Self-Care is For Everyone, Regardless of Circumstance

Freedom from Want (painting)

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Self-Care Tip #166 – To do self-care, believe that self-care is for you as it is for everyone.

How do we explain self-care to someone still in a deprived situation?  Deprived of freedoms the rest of us assume:  access to water, time, many choices, and so on.  Some time ago we talked about self-care being ours because we have freedom.  Because of democracy, we are free.  Because of those who fought and still fight for our rights, we are free.  Because of our essence, we are free.  We compared it to the Gettysburg Address of all things, and even when writing the blog-post, I was surprised that the correlation was so natural and right.

Carl, our dependable kind cynic, commented on the post Taking Care of Yourself is The Best Part of Your Treatment Cocktail:

Many I know can’t just do what they want to do.  Chained.  Chained by drudgery of work.  (You do not quit at the iron mill to become a poet, not in this economy.)  Chained by responsibility as family supporter.  Limited time and finances.  Limited by age or illness.  The best these people can do is try to find some brief periods of quality hobby or playtime.  Some have the tenacity to survive in spite of, as I did.  But facing the realities profoundly inhibit wellness, and depression deepens and immobilizes us on the worst days.

Many days I try to distill what self-care is and what it means, and it seems to change on me or grow another way just when I think I’ve got it.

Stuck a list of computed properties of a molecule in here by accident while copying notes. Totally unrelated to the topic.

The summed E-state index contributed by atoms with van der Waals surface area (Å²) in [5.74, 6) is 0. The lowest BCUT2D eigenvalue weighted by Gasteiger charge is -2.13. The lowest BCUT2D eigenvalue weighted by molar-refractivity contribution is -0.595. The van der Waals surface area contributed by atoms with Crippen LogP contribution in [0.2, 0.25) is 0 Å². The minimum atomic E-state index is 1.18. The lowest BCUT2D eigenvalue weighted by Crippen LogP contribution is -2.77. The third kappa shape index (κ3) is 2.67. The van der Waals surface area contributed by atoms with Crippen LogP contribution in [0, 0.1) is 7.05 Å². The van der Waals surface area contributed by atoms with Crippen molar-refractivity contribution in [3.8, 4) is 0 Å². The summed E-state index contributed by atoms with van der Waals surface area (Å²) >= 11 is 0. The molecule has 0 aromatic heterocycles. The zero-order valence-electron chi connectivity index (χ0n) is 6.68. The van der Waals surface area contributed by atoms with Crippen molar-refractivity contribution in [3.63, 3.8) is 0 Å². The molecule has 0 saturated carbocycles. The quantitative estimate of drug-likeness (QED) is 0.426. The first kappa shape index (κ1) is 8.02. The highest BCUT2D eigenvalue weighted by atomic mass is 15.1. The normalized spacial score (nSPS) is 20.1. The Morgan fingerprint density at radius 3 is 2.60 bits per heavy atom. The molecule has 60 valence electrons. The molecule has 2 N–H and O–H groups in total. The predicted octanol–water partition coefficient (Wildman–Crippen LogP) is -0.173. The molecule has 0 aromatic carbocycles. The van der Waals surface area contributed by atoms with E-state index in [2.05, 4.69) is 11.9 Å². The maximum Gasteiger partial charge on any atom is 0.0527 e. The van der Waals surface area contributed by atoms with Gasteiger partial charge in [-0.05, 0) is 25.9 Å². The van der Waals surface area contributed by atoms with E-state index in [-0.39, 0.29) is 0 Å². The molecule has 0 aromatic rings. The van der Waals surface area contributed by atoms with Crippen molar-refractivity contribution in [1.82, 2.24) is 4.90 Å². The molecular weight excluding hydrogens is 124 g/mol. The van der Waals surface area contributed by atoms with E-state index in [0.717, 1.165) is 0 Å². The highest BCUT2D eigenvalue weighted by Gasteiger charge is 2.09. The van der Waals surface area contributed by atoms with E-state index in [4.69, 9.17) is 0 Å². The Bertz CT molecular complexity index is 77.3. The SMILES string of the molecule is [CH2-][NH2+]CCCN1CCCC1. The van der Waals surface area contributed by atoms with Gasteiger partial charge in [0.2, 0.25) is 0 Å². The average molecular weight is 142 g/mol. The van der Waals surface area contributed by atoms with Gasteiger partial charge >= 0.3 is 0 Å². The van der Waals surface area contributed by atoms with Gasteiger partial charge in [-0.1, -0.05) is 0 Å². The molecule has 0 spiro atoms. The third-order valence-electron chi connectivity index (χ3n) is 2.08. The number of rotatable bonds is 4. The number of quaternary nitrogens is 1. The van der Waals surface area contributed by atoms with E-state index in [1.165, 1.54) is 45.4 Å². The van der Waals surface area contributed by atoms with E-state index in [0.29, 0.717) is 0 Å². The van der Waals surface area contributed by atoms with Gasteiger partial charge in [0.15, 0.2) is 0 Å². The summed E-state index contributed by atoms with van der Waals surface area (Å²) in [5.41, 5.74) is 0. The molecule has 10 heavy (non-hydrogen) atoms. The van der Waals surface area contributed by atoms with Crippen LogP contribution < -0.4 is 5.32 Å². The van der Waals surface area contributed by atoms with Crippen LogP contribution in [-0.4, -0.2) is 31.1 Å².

…It is accountability for “Me” now and in the future.  It is not accountability for my past, for chaos or for the choices of others.

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…It is freedom.  Personal freedom to say, “This is my body that God gave me and I will choose to take care of it.”

…It is working hard to do what is in the best interest of “Me.”  It is knowing these things may not come easily or naturally or by chance.  Self-care does not mean doing what is selfish or not in the best interest of others.

Is everyone free?  I think we’d all agree, no, in an immediate sense such as, “Freedom from want,” or freedom from mental illness.  But perhaps we might wonder together and even agree about an eternal sense of freedom that is unchanged by circumstance.

Should everyone work hard at taking care of himself regardless of circumstance?  Yes.

Is everyone accountable to himself?  I’d say it depends in which paradigm we’re talking about.

However we answer these questions, I don’t think we really have a chance at self-care for “Me” if we don’t believe it is for everyone everywhere.

Questions: What do you say?  How do you define self-care?  What about those who are limited and chained, as Carl described?

13 thoughts on “Self-Care is For Everyone, Regardless of Circumstance

  1. I see in here a call to action: if there are situations in which a people or a country are not free, we might well have an obligation to help secure the democracy there. I might be a little preoccupied with Egypt at the moment… It might be strange to think about worrying about the self-care of others when we are all on the journey ourselves and don’t have it perfect yet, but a call to action may also be a higher calling than one’s own self. Part of self-care is, I think, working to ensure that it is accessible to everyone. Of course, maybe then we also learn that part of our own self-care technique is to look outward, toward helping others. Putting goodness out into the world, and hoping it comes back to us…